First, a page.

FIND A BREEDER
Morkies: where to find a good dog breeder
You’re scouring the papers and online for “Morkie for sale” or “Morkie puppies for sale.” But when you spot that ad, how do you know you’re connecting with a legitimate, good dog breeder? And not a puppy mill broker or some other scumbag on his way to selling a bunch of pet store dogs?
Your local “puppy mom”
This is the person who owns a Yorkie or a Maltese and simply wants to have a litter of Morkies.
This person does not make tons of money from this, and may breed the Yorkie or the Maltese to the other, once in a while. Very different from what the pet industry calls the “backyard breeder” who’s essentially a small-scale puppy mill.
You’ll find someone like this in your local newspaper or ads at the grocery store or Vet’s. Key to ensuring that this isn’t a puppy mill, is meeting the seller in person and seeing the facilities.
If the seller isn’t willing for you to see where the puppy was born and raised, or wants to meet you at a coffee shop or mall – RUN! These are sure signs of puppy mill brokers.
TIP: Ask for references and follow up, from dogs the breeder has sold before
Check out FidoSavy.com and their information on getting a dog or puppy.
You spot an ad "Morkie for sale" and you're overjoyed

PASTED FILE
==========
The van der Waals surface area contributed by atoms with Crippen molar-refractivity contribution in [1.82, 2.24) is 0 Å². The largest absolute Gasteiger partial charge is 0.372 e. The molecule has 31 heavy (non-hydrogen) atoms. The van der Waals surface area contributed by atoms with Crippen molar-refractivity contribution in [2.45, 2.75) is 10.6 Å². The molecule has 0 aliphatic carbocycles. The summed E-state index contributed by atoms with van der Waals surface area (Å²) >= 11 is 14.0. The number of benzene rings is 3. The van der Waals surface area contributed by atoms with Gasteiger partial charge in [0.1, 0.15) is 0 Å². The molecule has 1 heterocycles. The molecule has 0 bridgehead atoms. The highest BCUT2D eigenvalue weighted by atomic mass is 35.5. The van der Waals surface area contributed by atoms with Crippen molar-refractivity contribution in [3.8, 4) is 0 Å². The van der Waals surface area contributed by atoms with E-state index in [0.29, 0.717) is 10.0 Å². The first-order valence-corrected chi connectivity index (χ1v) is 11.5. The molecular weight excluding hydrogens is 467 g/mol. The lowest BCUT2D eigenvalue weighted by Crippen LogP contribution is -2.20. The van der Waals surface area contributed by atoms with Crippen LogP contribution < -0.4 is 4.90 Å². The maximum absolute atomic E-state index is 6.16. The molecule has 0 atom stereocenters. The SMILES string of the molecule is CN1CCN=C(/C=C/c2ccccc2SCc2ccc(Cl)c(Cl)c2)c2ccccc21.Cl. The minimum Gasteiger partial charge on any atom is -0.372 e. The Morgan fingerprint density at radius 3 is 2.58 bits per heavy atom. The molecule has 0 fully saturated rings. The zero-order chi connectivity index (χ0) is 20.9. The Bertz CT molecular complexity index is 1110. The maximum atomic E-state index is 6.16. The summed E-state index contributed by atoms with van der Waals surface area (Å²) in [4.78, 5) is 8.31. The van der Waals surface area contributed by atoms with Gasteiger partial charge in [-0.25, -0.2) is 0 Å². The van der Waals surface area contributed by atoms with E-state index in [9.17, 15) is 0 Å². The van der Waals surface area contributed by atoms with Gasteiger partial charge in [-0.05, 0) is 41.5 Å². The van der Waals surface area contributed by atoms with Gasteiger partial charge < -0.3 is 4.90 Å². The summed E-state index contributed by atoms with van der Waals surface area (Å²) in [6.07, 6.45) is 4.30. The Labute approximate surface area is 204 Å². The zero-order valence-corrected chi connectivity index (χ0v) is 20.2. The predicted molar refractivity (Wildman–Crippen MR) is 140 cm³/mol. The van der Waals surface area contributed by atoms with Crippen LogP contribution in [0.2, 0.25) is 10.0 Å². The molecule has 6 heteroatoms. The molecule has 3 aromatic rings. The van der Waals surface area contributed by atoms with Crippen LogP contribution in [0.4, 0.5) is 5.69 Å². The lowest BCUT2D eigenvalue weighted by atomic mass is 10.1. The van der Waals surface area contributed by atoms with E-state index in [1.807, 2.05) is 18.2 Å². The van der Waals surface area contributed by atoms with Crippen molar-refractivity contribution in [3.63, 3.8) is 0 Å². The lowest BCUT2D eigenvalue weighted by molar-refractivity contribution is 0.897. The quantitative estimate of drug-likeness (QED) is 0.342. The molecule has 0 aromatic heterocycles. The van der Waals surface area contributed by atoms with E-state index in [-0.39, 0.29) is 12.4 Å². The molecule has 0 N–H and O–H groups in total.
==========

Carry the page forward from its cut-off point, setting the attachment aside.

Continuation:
Not so fast. Take some time and be sure you’re connecting with a good dog breeder, and not buying one of the thousands of pet store dogs raised in puppy mills.
Find a good dog breeder
How to recognize a responsible breeder:
- Has no more than 2 or 3 breeds of dogs or cats
- Has clean and spacious facilities with an exercise area for the animals
- Does not breed animals that are too young or too old
- Puppies or kittens are raised indoors, kept clean, warm, well fed and don’t go to new homes before 8 weeks of age
- Provides regular Veterinary care for all their animals
- Asks you questions about your lifestyle to ensure a good match between you and your pet
- Has healthy animals and will discuss inheritable disorders in the breed
- Provides, at no extra charge, valid paperwork to show the puppy has had his first vaccinations, worming, etc.
- Asks the buyer to sign an agreement about treating the dog well
- Provides a health guarantee
How to spot an unethical breeder:
- Has run-down or crowded facilities
- Is reluctant to show you their place
- Has dirty, unhealthy, and/or unsocialized animals
- Sells animals without vaccinations, Veterinary checkups or guarantees against genetic defects
- Doesn’t allow you to come and meet the pet before purchase
- Will not take the dog back should a health problem arise
Two worst places to buy a dog or puppy
When it comes to getting a new puppy or an older dog, PET STORES are the worst. Pet store dogs have sooo many problems. But buying online without seeing the dog first, is almost as bad, and chances of being scammed online are very high.